For the rest of the sensors, I will just briefly mention them, because I either don’t know much about them or they are hard to write about. We have radars which have been used in the automotive industry for a long time. They are cheaper than lidars, but don’t give you as much detailed information. Then there’s the IMU, which stands for Inertial Measurement Unit. It uses accelerometers and gyroscopes, and sometimes magnetometers. Last but not least, we have all used GPS, as it’s embedded in most of the phones.

Here you have it, the six different sensors used in self-driving cars. Beware that each sensor is a sophisticated piece of technology beyond the scope of this article. Just to illustrate how sophisticated each sensor can get: rockets need some very precise IMU to go to space, and some self-driving car companies use the same type of IMU! How incredible!

Build Your Own Self-Driving Car

By Wenchao Liu

Well, I meant a self-driving “RC” car, not a real car. However, if you are as good as George Hotz, who made a real car drive itself, please give it a try. When I was a junior, I knew I wasn’t George Hotz, so I decided to build a self-driving RC car. Well, wall-following RC car at least.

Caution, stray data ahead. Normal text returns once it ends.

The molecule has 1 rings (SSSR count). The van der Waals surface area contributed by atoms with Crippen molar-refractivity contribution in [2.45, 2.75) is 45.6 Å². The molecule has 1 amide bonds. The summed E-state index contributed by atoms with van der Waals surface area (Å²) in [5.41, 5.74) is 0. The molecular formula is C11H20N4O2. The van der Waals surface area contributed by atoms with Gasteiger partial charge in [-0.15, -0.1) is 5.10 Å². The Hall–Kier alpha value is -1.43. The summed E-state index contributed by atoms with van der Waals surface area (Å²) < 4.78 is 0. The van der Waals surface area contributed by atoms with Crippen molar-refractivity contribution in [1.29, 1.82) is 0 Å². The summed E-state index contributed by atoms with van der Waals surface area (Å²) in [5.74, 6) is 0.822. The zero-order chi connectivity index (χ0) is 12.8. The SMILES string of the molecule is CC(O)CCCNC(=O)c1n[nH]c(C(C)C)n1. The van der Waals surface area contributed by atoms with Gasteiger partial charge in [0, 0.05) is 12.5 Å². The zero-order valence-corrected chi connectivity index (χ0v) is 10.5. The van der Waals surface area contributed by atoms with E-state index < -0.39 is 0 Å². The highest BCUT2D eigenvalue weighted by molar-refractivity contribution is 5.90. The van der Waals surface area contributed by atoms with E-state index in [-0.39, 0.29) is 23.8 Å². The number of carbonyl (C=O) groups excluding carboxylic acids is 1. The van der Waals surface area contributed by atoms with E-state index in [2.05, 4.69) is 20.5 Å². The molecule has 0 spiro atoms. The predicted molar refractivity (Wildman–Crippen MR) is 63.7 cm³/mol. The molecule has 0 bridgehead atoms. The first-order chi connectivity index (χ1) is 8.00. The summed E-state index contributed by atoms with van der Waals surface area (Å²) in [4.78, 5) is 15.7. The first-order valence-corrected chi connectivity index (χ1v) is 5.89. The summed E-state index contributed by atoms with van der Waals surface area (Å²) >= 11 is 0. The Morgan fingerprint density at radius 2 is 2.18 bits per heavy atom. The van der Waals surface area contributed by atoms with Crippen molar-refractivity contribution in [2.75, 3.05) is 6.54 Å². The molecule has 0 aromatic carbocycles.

The first step was to find out what was on the Internet. If you just do a quick search, you will find a lot of different resources. When I just searched “self-driving RC car,” the first result was a self-driving RC car that uses one camera and one ultrasonic sensor. Another one that’s popular is the donkey car, which is bigger and has more instructions. They actually assembled it live in Denver during the Autonomous Vehicle Competition in 2017, which I was also part of. Well, why didn’t I get some camera time? The one I chose, however, was from f1tenth.org from University of Pennsylvania, because it has the most detailed instructions, uses the biggest car and has the most powerful computing platform. In addition, JetsonHacks, a blog dedicated to NVIDIA Jetson Platform, has a lot of good resources for that as well.

I didn’t know back then, but as I learned more about the robotics industry, I realized that I made a good choice with my pick. The Raspberry Pi is cheap, but it comes with serious computation constrains. As a result, you can’t really run a standard Ubuntu operating system on it. NVIDIA Jetson platform, however, can be almost as small as a Pi and comes with Ubuntu pre-installed. In addition, f1tenth.org uses ROS, Robot Operating System, which is actually used by robotics companies, including those working on self-driving cars, such as Cruise Automation and Baidu.